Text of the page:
Audrey C BrumbackResearch Assistant Professor of Neurology, Assistant Professor of Neurology
Department of Neurology, Dell Medical Schoolaudrey.email@example.com
The University of Texas at Austin
Department of Neurology, Dell Medical School
Austin, TX 78712
I grew up in Norman, Oklahoma. I “defected” to go to UT Austin for undergrad. I was a Dean’s Scholar and graduated with a Bachelors of Science in Biochemistry. During college, I studied abroad for one year in Santiago de Compostela, Spain. I then graduated from the Medical Scientist Training Program at the University of Colorado Health Sciences Center in Denver. I earned my PhD in Neuroscience in 2006 and my MD in 2008. For my PhD, I studied how the newborn brain differs from the adult brain in how electrical signals are transmitted, and how these differences can lead to seizures in infants. I completed Pediatrics internship at the University of California, San Francisco (UCSF) followed by Child Neurology residency via the Neuroscience Pathway, a special training program for physician-scientists. I am certified by the American Board of Psychiatry and Neurology in Neurology with Special Qualifications in Child Neurology. Following residency, I joined the faculty at UCSF and gained further subspecialty scientific training in the lab of Dr. Vikaas Sohal studying how the brain’s electrical activity is altered in autism. I also gained special clinical expertise in autism spectrum disorder through treating patients at the UCSF Pediatric Brain Center’s Sensory, Neurodevelopment, and Autism Program. In addition, I was the Child Neurologist for Katie’s Clinic for Rett Syndrome and Related Disorders at UCSF Benioff Children’s Hospital – Oakland. I am fluent in Spanish, and serve as the Child Neurologist for Rotary Club’s Proyecto Niño, an annual medical service mission in Mexico.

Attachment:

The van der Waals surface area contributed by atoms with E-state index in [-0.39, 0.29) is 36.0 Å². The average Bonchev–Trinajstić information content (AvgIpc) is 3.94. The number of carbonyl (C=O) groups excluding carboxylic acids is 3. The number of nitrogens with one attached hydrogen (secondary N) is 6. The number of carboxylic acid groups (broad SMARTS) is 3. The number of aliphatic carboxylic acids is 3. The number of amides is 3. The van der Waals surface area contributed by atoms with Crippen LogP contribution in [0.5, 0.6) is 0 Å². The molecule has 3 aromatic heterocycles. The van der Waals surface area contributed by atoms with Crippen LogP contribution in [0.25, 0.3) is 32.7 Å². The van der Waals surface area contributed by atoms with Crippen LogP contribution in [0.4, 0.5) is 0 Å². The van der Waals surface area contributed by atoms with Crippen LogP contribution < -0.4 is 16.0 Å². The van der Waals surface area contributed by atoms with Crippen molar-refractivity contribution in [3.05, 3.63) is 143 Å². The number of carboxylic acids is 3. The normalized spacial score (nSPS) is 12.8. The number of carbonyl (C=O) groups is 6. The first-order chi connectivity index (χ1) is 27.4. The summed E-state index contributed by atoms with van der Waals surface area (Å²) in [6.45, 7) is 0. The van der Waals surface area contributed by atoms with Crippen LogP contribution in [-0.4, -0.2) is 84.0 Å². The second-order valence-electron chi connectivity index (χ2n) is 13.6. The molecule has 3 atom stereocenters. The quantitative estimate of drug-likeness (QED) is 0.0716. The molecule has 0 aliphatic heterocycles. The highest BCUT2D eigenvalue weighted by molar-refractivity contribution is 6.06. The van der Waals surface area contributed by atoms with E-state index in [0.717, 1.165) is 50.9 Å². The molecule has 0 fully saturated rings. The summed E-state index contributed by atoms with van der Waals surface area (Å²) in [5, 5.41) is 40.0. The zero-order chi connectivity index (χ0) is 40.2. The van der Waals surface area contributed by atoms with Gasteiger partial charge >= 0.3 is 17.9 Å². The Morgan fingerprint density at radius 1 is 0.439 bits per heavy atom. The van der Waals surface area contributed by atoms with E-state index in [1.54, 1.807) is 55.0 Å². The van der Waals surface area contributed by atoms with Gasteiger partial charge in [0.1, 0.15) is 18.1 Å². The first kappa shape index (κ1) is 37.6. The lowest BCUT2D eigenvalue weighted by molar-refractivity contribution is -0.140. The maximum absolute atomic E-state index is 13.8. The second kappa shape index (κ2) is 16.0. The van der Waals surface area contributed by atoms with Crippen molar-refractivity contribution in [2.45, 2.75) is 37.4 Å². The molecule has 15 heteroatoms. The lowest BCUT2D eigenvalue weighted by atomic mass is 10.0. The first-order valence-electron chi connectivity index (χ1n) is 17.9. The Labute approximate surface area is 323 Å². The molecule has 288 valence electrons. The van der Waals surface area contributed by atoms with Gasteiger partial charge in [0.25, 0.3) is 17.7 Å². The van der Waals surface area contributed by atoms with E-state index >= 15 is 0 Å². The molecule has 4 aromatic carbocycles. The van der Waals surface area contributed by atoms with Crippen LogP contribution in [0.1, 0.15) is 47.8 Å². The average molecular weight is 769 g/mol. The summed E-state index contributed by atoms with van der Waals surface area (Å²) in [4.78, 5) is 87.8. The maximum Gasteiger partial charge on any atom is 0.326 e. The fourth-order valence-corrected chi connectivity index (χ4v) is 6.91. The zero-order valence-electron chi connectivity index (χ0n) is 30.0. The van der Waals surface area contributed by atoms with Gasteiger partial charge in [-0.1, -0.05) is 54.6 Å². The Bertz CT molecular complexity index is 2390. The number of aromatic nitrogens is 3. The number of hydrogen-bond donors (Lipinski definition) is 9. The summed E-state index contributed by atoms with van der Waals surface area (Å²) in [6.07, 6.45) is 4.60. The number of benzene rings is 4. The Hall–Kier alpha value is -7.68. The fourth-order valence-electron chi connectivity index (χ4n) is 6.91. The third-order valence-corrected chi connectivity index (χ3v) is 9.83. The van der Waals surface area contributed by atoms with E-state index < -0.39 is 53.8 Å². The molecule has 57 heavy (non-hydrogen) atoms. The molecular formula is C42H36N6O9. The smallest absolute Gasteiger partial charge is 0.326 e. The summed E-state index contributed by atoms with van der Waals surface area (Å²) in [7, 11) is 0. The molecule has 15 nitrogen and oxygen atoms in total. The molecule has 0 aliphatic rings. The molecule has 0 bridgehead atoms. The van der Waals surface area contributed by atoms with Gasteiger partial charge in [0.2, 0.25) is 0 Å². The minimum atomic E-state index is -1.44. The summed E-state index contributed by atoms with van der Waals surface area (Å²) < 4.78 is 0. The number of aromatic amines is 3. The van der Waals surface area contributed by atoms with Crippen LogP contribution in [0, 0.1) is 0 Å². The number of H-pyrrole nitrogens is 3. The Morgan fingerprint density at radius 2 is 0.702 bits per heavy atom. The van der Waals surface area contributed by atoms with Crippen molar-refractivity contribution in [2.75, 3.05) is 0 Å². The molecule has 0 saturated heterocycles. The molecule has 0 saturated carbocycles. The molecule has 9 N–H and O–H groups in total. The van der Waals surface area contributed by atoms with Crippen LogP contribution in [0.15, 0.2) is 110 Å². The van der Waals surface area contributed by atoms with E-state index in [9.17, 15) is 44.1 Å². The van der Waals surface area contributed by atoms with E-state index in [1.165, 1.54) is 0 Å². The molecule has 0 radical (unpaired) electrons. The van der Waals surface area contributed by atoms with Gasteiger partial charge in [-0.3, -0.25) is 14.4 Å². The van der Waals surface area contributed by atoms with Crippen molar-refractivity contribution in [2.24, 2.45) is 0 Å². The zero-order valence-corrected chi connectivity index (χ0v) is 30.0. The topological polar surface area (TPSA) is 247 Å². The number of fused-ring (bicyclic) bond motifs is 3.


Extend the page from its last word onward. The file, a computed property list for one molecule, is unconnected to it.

I joined the Departments of Neurology and Pediatrics at Dell Med in January of 2017. My time is split between scientific investigations and seeing patients. Clinically, I specialize in the evaluation and treatment of children with autism spectrum disorder and other neurodevelopmental disabilities. Scientifically, I use a diverse array of approaches such as optogenetics, calcium imaging, behavioral assays, and patch clamp electrophysiology to understand how the brain’s circuitry is disrupted in disorders like autism. My long-term goal is to develop circuit-based therapies to improve the lives of people with autism and related neurodevelopmental disorders.
Martin P-M*, Stanley RE*, Ross AP#, Freitas AE#, Moyer, CE, Brumback AC, Iafrati J, StaCENSOREDwongkul KS, Dominguez S, Kivimae S, Mulligan KA, Pirooznia M, McCombie WR, Potash JB, Zandi PP, Purcell SM, Sanders SJ, Zuo Y, Sohal VS, Cheyette BNR. DIXDC1 contributes to psychiatric susceptibility by regulating dendritic spine and glutamatergic synapse density via GSK3 and Wnt/β-catenin signaling. Molecular Psychiatry advance online publication 18 October 2016; PMID: 27752079.
Brumback AC, Staley KJ. Thermodynamic regulation of NKCC1-mediated Cl− cotransport underlies plasticity of GABAA signaling in neonatal neurons. Journal of Neuroscience 2008; 28:1301-1312. PMID: 18256250.
Dzhala VI, Brumback AC, Staley KJ: Bumetanide enhances phenobarbital efficacy in a neonatal seizure model. Annals of Neurology 2008; 63:222-35. PMID: 17918265
Dzhala VI, Talos DM, Sdrulla DA, Brumback AC, Mathews GC, Benke TA, Delpire E, Jensen FE, Staley KJ. NKCC1 transporter facilitates seizures in the developing brain. Nature Medicine 2005; 11:1205-